Low back pain (LBP) can affect all ages and is second after upper respiratory conditions as a cause for visiting a general practitioner, the fifth-ranking cause of admission to hospital, and has been reported as the third most common cause of surgical procedures in the U.S.A. (Andersson, 1999). LBP has been estimated as the largest single cause of absence from work in the U.K. and it is responsible for about 12.5% of all sick days (Frank, 1993).
An annual survey showed that consultation with GP’s for LBP was 417 per 10000 registered patients throughout the U.K. (Balagué et al., 2012) From these patients surveyed the lowest rate with LBP were between the ages of 0–14 years while the highest recorded incidences were between the ages of 45–64 years old. The highest risk factor associated to LBP was an incident of previous LBP. Other common factors related to the development of LBP include sex, occupation, job satisfaction, educational status, stress, anxiety, depression, social support in the workplace, body mass index, and family history of low back pain (Walker, 2000).
LBP is the most prevalent health issue forcing workers to retire prematurely, resulting in more people out of the workplace due to LBP than heart disease, diabetes, hypertension, neoplasm, respiratory disease, and asthma combined (Schofield et al., 2008).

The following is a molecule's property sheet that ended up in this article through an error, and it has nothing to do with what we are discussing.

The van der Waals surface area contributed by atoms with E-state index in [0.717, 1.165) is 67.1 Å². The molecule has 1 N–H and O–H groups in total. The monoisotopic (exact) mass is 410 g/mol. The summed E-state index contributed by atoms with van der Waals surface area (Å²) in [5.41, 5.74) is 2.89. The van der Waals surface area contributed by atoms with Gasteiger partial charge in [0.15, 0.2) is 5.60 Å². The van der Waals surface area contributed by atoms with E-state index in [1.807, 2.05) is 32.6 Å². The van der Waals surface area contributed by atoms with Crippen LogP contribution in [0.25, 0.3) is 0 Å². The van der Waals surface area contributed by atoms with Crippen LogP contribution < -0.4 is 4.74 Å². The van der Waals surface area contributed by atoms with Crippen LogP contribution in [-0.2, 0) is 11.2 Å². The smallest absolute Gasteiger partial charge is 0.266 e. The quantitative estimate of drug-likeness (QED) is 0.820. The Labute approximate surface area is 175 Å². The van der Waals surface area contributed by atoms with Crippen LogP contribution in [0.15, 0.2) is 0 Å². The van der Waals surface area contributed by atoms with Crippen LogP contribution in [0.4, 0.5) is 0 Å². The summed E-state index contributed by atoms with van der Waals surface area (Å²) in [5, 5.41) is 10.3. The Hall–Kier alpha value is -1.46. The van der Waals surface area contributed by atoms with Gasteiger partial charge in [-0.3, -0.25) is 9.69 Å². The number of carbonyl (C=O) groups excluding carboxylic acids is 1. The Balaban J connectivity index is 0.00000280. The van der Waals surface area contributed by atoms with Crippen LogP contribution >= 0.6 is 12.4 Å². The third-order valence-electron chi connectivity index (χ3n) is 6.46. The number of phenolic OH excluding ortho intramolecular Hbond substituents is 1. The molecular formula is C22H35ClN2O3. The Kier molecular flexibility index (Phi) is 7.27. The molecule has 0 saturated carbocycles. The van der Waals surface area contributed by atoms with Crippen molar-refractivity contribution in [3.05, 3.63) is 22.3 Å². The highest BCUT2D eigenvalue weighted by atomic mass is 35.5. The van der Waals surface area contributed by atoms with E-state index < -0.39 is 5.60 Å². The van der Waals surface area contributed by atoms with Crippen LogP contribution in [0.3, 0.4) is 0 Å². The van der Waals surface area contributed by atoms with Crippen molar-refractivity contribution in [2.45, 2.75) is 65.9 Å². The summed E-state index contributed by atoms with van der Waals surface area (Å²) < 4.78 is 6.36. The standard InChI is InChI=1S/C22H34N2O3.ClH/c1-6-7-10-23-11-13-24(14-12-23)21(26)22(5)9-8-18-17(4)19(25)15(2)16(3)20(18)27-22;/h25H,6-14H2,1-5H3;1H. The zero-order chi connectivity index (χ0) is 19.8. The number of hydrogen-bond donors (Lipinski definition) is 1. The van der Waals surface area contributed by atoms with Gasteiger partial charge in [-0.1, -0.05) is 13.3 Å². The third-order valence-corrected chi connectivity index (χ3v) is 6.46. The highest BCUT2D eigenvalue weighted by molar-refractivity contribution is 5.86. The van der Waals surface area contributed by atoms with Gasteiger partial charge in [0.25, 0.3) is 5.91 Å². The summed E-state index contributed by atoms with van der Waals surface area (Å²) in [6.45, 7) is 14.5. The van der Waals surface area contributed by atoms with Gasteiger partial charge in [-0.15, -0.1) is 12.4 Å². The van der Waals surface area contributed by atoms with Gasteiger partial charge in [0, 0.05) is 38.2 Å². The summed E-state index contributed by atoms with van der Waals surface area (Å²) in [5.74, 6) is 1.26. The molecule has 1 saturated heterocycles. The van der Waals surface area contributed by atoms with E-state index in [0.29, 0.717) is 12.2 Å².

Until recently it was suggested that minors and adolescents experienced little or no LBP unless associated with a serious life-threatening disorder. However, findings from a review of epidemiological studies carried out by Jeffries, Milanese, & Grimmer-Somers, (2007) challenge this. It is now accepted amongst healthcare practitioners that the prevalence of LBP in teenagers is similar to that in adults, further increasing the demand on health services (Jeffries et al., 2007). A review carried out by Hoy, Brooks, Blyth, & Buchbinder, (2010) reported 1-year incidences of first time, any time, and recurrent low back pain episodes ranging from 1.5% to 80%, and the 1-year prevalence of low back pain ranging from 0.8% to 82.5%.
If you are worried about low back pain, have an acute or chronic condition or need advise on managing your low back pain make an appointment today with our principal Osteopath Barry Harpur.
Barry Harpur is the principal Osteopath at Kinesis Clinic and doctorate researcher based at the University of Portsmouth specialising in low back pain assessment.